The odds of undergoing cranial CT among children with minor blunt head trauma who were at higher risk for clinically important traumatic brain injury did not appear to differ by race/ethnicity, according to a study published Aug. 7, in Archives of Pediatrics & Adolescent Medicine. However, “irrelevant factors” may have come into play for children at intermediate or lowest risk.
Traumatic brain injury (TBI) is a leading cause of pediatric illness and death in the U.S., responsible for 7,400 deaths, 60,000 hospital admissions and more than 600,000 emergency department visits each year. Previous studies have suggested that black children experience worse outcomes following TBI than white children.
JoAnne E. Natale, MD, PhD, of the University of California, Davis, Sacramento, and colleagues sought to better understand any disparities in evaluation and management that might be related to these outcomes. The researchers devised a secondary analysis of a prospective cohort study to determine if patient race/ethnicity is linked with CT use among children with minor blunt head trauma.
In a pediatric research network of 25 emergency departments, 39,717 children with minor blunt head trauma between June 2004 and September 2006 had their race/ethnicity documented as white non-Hispanic, black non-Hispanic or Hispanic.
A total of 13,793 children underwent cranial CT, yielding rates of 41.8 percent, 26.9 percent and 32 percent, respectively, for white non-Hispanic, black non-Hispanic and Hispanic children, respectively. White children were consistently more likely to undergo cranial CT in the ED than the combined group of children of black non-Hispanic or Hispanic race/ethnicity, according to Natale and colleagues.
The researchers did not detect a significant difference in odds of imaging among children at higher risk for TBI. However, racial/ethnic disparities became more pronounced as risk for TBI decreased.
Children of black non-Hispanic or Hispanic race/ethnicity had lower odds of undergoing cranial CT among those who were at intermediate risk (odds ratio, 0.86) or lowest risk (odds ratio, 0.72), according to Natale et al.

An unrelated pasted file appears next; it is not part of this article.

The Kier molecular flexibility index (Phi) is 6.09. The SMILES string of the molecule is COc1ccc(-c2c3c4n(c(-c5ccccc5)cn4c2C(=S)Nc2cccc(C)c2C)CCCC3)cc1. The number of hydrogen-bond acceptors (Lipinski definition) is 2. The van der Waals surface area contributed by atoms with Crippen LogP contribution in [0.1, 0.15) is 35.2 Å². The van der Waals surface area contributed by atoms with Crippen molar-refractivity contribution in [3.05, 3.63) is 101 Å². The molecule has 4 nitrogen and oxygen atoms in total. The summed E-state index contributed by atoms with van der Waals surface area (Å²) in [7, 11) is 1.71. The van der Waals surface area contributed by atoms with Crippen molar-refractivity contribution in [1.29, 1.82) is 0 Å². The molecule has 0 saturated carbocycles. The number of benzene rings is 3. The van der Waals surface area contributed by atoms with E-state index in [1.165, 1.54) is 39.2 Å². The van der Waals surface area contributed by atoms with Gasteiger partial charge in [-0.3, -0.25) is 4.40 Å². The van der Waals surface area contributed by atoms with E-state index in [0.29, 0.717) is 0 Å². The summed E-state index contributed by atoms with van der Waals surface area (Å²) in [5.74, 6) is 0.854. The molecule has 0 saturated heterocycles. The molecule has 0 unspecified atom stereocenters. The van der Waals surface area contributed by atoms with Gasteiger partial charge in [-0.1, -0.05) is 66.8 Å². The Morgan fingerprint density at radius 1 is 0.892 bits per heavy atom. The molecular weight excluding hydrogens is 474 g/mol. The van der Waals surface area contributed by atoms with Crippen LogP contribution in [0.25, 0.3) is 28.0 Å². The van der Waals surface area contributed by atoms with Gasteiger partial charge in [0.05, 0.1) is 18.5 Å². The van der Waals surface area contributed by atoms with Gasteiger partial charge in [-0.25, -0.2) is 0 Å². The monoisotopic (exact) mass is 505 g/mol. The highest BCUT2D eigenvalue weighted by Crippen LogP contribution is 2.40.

They noted that parental anxiety or request influenced ordering patterns among white children, and was cited as one of the most important influences in 11.5 percent of CTs ordered in white non-Hispanic children at lowest risk for TBI, compared with 4.9 percent of CTs among black non-Hispanic or Hispanic race children at lowest risk for TBI.
“Our results suggest that physician decision making about emergency cranial CT use for minor blunt head trauma is influenced by patient or family race/ethnicity, particularly at the lowest level of injury severity, for which few children should undergo cranial CT, to avoid irradiation,” the authors wrote.
Natale and colleagues noted that disparities may compromise equity, and may arise from overuse among nonminority patients. The phenomenon “unnecessarily increases the cost of healthcare at a time when financial restraint is increasingly emphasized.” They concluded by calling for sound clinical decision making based on empirical evidence.
“Overuse is a well-recognized but largely undealt with problem in U.S. healthcare. It is perhaps nowhere more clearly demonstrated than in the use of diagnostic imaging studies,” M. Denise Dowd, MD, MPH, of Children’s Mercy Hospital, Kansas City, Mo., wrote in an accompanying editorial. “The true question should focus not on 'too much' or 'not enough' but 'is appropriate care being equally provided.'" She also identified the need for better insight into the factors that drive physician decision making.